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Getting back the LAN Activity Icons in Windows 7

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By now, it is common knowledge that Windows 7 has been successfully been able to live up to the hype of being touted as Microsoft’s most anticipated O.S. ever.

This latest 2010 Windows release builds up on its predecessor’s positives, adding new functionality and all in a package which is resource efficient and more useful at the same time.

After installing Windows 7 for the first time, other than the obvious cosmetic changes, I noticed that many features we took for granted in Windows XP and other flavors of MS Windows, had either been upgraded, improved or hidden and some were outright retired!

A well-known example (or rather annoyance) of this is the removal of the standard network icon in the task bar area (below image highlights the presence of the same in Windows XP).

Windows XP taskbar LAN icon
We have been used to this instant activity monitor since the pre-Windows 98 era and it is missed quite a lot!

Some people may find it nagging to watch the activity every now and then, but it actually gives you an instant idea of usage when you can see your system’s possible activity on the network (expected or un-expected).

After googling a bit I found some tools as a substitute for the missing network icon. One of these which actually stands out is LanLights.

In the words of the author “LanLight was written to replace the missing LAN activity lights for Windows 95/98 after upgrading to DSL or Cable with even more functionality”.

To top it all, this is a total freeware application.

The application can be used to do the usual and is also usable for advanced options like –
-      Track throughput on each of your network interfaces;
-      Compute and view Max or average send /receive speeds;
-      Get total bytes sent information;
-      View real time bandwidth usage Graphs;
-      Use utilities like Trace Route, Ping etc.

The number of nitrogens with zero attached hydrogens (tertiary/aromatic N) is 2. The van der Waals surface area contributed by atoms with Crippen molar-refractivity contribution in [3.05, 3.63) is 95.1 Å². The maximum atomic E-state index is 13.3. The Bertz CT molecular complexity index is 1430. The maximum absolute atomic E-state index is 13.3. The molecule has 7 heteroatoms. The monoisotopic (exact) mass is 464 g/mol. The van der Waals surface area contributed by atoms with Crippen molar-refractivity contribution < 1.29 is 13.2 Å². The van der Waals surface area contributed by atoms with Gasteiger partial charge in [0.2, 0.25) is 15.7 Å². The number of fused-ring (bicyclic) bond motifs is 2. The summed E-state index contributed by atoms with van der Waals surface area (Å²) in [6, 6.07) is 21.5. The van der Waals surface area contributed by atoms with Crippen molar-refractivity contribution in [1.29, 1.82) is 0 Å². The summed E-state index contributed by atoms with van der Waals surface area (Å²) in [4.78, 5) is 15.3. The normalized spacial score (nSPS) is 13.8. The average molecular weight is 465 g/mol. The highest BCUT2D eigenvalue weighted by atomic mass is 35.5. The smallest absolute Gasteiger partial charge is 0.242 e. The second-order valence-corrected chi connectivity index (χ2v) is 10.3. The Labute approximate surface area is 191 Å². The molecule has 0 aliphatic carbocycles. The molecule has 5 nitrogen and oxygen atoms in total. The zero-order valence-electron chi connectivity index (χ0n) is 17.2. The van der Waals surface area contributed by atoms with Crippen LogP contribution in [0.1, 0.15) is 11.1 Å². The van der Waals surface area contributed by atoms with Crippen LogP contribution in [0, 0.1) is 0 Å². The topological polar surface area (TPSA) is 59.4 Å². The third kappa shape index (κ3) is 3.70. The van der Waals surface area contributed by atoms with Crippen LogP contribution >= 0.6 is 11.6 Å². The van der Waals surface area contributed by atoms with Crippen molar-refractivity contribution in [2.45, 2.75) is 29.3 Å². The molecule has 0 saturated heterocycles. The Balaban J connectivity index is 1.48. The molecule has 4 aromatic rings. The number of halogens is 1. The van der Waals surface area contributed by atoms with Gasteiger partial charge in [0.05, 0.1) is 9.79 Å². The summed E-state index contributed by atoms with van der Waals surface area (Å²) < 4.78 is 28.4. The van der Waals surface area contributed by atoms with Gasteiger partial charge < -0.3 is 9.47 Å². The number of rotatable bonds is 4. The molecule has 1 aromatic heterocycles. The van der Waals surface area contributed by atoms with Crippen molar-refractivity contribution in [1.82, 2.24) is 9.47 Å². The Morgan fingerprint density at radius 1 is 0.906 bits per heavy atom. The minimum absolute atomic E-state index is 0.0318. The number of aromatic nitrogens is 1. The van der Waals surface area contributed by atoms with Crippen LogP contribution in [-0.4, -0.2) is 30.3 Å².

For further details refer - http://www.paulmather.net/lanlight.asp

Although the application was initially made for Windows 98/XP, it has been upgraded for the Windows 7 O.S. (both 32 and 64 Bit versions). The program is easy to install and use (both on post XP and earlier versions of Windows).

The LanLights can be downloaded from here - http://www.paulmather.net/lanlights/setup/quicksetup.exe

Note: The site lists the latest version as LanLights v1.1.15 (Released August 1st, 2009) but for best performance you need to upgrade the version to v1.1.16 by doing the following steps –
1.      Double click the LanLights icon in the taskbar;
2.      Click Help -> Check for update;
3.      Update to the latest version (which currently is v1.1.16).
4.      The application will install the update and is restarted automatically;

The above update will also take care of a stack overflow error which can happen if you are running Windows 7 O.S., 64 Bit with > 6GB of RAM.

After installation, you are presented with the following interface –

LAN Lights Main interface
This application is best utilized when it is set to start at Windows startup. To do this - Double click task-bar icon - choose Options – “Run on Windows Start” and also choose “Hide when minimized”.

You can even customize the icons look and feel (Options – Change status icons). The application’s activity icons are neatly presented in the task bar as shown –

LanLight TaskBar
That’s it! You can explore other advanced features of the application at your own leisure! This is one application which serves the purpose well!
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Expert Comment

The Task Manager (built into Win7) can be set to show a network activity tab that might be good enough for many people reading this.  
Networking tab of Task ManagerJust right-click on the task bar and select Start Task Manager, then click the Networking tab.   As a bonus:  When you minimize the Task Manager,  you get a tray icon that shows a simple CPU utilization gauge.   I like it there, so I put a link to:
in my startup folder
   C:\Users\<yourUserName>\AppData\Roaming\Microsoft\Windows\Start Menu\Programs\Startup

There are many full-featured network monitoring programs, and "LanLight"  sounds like a good one.  But it's also good to know what's built into the system.

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